Victory on the other hand, was also negligent in its supervision
of Lunny, and for not discovering the fraud for almost a two year
period. Rosenfeld received copies of the cancelled checks, albeit
smaller in size, on a monthly basis from Hudson Bank. The cop
ies of the checks displayed both the front and back of the checks
Rosenfeld was negligent in not recognizing his own forged signature
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Part Seven Commercial Paper
= Q 33-16
For example, Anderson, an accountant in charge of
accounts payable at Moore Corporation, prepares a false
invoice naming Parks Inc., a supplier of Moore Corpora
tion, as having supplied Moore Corporation with goods.
and draws a check payable to Parks for the amount of the
invoice. Anderson then presents the check to Temple, trea-
surer of Moore Corporation, together with other checks
with invoices attached. Temple signs all of these checks
and returns them to Anderson for mailing. Anderson then
withdraws the check payable to Parks. Anyone, including
Anderson, can negotiate the check by indorsing it in the
name of Parks Inc.
The rationale for the fictitious payee rule is similar
to that for the impostor rule. If someone has a dishot
est employee or agent who is responsible for the forgery
of some checks, the employer of the wrongdoer should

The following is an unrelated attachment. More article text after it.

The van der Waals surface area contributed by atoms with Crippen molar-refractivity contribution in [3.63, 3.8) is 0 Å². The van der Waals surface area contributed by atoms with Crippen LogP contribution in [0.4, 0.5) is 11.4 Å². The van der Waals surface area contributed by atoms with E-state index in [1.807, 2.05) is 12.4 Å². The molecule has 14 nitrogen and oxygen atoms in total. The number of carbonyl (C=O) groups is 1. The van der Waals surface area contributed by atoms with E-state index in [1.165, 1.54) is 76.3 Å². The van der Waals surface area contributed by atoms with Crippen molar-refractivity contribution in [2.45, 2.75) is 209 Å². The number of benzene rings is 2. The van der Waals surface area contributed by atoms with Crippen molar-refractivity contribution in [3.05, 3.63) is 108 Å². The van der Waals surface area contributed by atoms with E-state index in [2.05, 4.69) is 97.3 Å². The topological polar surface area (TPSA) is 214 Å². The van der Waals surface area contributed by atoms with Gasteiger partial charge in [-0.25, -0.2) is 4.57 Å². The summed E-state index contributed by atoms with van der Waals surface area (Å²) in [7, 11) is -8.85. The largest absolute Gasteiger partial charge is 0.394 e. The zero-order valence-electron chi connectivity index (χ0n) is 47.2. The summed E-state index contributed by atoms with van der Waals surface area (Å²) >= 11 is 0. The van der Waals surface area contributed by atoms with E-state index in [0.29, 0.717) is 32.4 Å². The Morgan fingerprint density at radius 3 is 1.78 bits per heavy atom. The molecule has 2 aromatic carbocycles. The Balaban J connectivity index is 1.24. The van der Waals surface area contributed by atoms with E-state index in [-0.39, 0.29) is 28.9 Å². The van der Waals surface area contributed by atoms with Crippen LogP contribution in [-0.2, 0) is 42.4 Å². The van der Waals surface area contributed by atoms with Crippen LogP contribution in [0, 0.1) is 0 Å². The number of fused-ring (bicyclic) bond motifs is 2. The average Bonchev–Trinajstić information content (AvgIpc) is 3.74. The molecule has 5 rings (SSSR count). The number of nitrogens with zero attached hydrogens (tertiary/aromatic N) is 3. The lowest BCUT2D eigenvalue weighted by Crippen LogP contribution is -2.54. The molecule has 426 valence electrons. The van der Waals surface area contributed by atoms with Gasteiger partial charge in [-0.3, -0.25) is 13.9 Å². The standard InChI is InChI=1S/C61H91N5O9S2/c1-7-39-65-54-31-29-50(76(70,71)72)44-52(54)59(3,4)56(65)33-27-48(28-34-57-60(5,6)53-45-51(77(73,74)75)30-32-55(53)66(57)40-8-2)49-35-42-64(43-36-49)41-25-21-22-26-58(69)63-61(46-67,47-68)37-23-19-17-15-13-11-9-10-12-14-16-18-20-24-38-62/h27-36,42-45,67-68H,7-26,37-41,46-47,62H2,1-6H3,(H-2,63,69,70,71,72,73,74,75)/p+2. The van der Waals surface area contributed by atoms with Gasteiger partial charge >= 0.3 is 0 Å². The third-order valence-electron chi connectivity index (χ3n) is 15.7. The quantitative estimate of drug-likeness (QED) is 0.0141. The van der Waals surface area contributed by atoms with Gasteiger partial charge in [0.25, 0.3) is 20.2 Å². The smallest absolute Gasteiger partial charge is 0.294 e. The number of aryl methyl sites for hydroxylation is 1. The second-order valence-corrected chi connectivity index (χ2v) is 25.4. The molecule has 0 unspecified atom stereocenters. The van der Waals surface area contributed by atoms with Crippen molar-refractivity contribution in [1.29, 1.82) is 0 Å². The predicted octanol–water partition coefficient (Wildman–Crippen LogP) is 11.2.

bear the immediate loss of those checks rather than some
other innocent party. In turn, the employer must locate the
unfaithful employee or agent and try to recover from him.
This outcome is consistent with other law referred to as
“respondeat superior,” under which principals bear respon
sibility for their agents
handling or processing checks should fall on the employer
rather than on the bank or other person that takes the check
or pays it(3-405). As to any person who in good faith pays
an instrument or takes it for value, a fraudulent indorse-
ment by a responsible employee is effective as the indorse-
ment of the payee if it is made in the name of the payee or
in a substantially similar name 3-405(b)). This means that
later takers get good title to the instrument. If the person
taking or paying the instrument failed to exercise ordinary
care and that failure substantially contributed to loss result-
ing from the fraud, the comparative negligence doctrine
guides the allocation of the loss
A fraudulent indorsement includes a forged indorsement
purporting to be that of the employer on an instrument
payable to the employer, it also includes a forged indorse-
ment purporting to be that of the payee of an instrument
on which the employer is drawer or maker (3-405(a)(2).
“Responsibility with respect to instruments means the
authority to (1) sign or indorse instruments on behalf
of the employer, (2) process instruments received by the
employer, (3) prepare or process instruments for issue in
the name of the employer. (4) control the disposition of
instruments to be issued in the name of the employer, or
(5) otherwise act with respect to instruments in a respon
sible capacity. “Responsibility” does not cover those who
simply have access to instruments as they are stored or
transported, or that are in incoming or outgoing mail
In the case that follows, Victory Clothing Co. Wachovia
Bank, NA, the court applied comparative negligence prin
ciples to split the loss between a company whose employee
forged checks and a depositary bank that allowed the
forger to deposit the checks to her own personal account in